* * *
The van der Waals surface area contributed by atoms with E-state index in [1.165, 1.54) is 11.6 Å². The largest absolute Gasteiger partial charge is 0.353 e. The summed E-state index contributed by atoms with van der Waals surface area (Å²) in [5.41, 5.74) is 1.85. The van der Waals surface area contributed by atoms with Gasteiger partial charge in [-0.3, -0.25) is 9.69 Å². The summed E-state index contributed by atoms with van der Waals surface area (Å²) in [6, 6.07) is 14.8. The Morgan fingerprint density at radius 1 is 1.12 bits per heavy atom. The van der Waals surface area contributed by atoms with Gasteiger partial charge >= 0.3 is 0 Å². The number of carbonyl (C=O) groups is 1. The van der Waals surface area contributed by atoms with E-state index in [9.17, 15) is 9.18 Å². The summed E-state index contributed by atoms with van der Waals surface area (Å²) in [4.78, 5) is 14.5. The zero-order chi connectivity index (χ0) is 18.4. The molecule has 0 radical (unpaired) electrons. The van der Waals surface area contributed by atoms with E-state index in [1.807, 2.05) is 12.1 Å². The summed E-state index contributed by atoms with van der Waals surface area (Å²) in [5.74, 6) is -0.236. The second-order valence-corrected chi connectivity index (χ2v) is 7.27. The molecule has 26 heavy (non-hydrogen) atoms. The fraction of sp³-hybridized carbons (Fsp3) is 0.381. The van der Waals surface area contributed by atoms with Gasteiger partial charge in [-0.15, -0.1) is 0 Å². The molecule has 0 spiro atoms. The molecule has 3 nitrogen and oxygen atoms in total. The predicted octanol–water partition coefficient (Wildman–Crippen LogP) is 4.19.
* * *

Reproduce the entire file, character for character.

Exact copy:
The van der Waals surface area contributed by atoms with E-state index in [1.165, 1.54) is 11.6 Å². The largest absolute Gasteiger partial charge is 0.353 e. The summed E-state index contributed by atoms with van der Waals surface area (Å²) in [5.41, 5.74) is 1.85. The van der Waals surface area contributed by atoms with Gasteiger partial charge in [-0.3, -0.25) is 9.69 Å². The summed E-state index contributed by atoms with van der Waals surface area (Å²) in [6, 6.07) is 14.8. The Morgan fingerprint density at radius 1 is 1.12 bits per heavy atom. The van der Waals surface area contributed by atoms with Gasteiger partial charge >= 0.3 is 0 Å². The number of carbonyl (C=O) groups is 1. The van der Waals surface area contributed by atoms with E-state index in [9.17, 15) is 9.18 Å². The summed E-state index contributed by atoms with van der Waals surface area (Å²) in [4.78, 5) is 14.5. The zero-order chi connectivity index (χ0) is 18.4. The molecule has 0 radical (unpaired) electrons. The van der Waals surface area contributed by atoms with E-state index in [1.807, 2.05) is 12.1 Å². The summed E-state index contributed by atoms with van der Waals surface area (Å²) in [5.74, 6) is -0.236. The second-order valence-corrected chi connectivity index (χ2v) is 7.27. The molecule has 26 heavy (non-hydrogen) atoms. The fraction of sp³-hybridized carbons (Fsp3) is 0.381. The van der Waals surface area contributed by atoms with Gasteiger partial charge in [-0.15, -0.1) is 0 Å². The molecule has 0 spiro atoms. The molecule has 3 nitrogen and oxygen atoms in total. The predicted octanol–water partition coefficient (Wildman–Crippen LogP) is 4.19.